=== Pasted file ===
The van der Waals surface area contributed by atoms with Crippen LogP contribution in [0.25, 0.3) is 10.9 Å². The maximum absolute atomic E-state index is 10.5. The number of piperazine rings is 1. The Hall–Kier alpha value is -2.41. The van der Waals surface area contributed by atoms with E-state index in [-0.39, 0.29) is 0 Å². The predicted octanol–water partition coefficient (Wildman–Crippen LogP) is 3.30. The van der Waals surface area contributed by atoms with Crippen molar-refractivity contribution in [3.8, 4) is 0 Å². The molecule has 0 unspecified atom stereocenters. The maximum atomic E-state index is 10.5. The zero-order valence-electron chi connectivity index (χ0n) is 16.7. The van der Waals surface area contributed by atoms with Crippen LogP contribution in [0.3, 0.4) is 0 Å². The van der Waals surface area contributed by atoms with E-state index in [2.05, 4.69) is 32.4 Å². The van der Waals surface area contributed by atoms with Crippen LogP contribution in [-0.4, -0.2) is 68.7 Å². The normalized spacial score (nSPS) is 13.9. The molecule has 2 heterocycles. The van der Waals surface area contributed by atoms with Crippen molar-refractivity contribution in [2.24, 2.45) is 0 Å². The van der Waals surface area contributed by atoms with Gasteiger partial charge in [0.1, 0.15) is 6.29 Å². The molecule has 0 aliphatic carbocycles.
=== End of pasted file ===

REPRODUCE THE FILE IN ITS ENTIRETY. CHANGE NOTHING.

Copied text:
The van der Waals surface area contributed by atoms with Crippen LogP contribution in [0.25, 0.3) is 10.9 Å². The maximum absolute atomic E-state index is 10.5. The number of piperazine rings is 1. The Hall–Kier alpha value is -2.41. The van der Waals surface area contributed by atoms with E-state index in [-0.39, 0.29) is 0 Å². The predicted octanol–water partition coefficient (Wildman–Crippen LogP) is 3.30. The van der Waals surface area contributed by atoms with Crippen molar-refractivity contribution in [3.8, 4) is 0 Å². The molecule has 0 unspecified atom stereocenters. The maximum atomic E-state index is 10.5. The zero-order valence-electron chi connectivity index (χ0n) is 16.7. The van der Waals surface area contributed by atoms with Crippen LogP contribution in [0.3, 0.4) is 0 Å². The van der Waals surface area contributed by atoms with E-state index in [2.05, 4.69) is 32.4 Å². The van der Waals surface area contributed by atoms with Crippen LogP contribution in [-0.4, -0.2) is 68.7 Å². The normalized spacial score (nSPS) is 13.9. The molecule has 2 heterocycles. The van der Waals surface area contributed by atoms with Crippen molar-refractivity contribution in [2.24, 2.45) is 0 Å². The van der Waals surface area contributed by atoms with Gasteiger partial charge in [0.1, 0.15) is 6.29 Å². The molecule has 0 aliphatic carbocycles.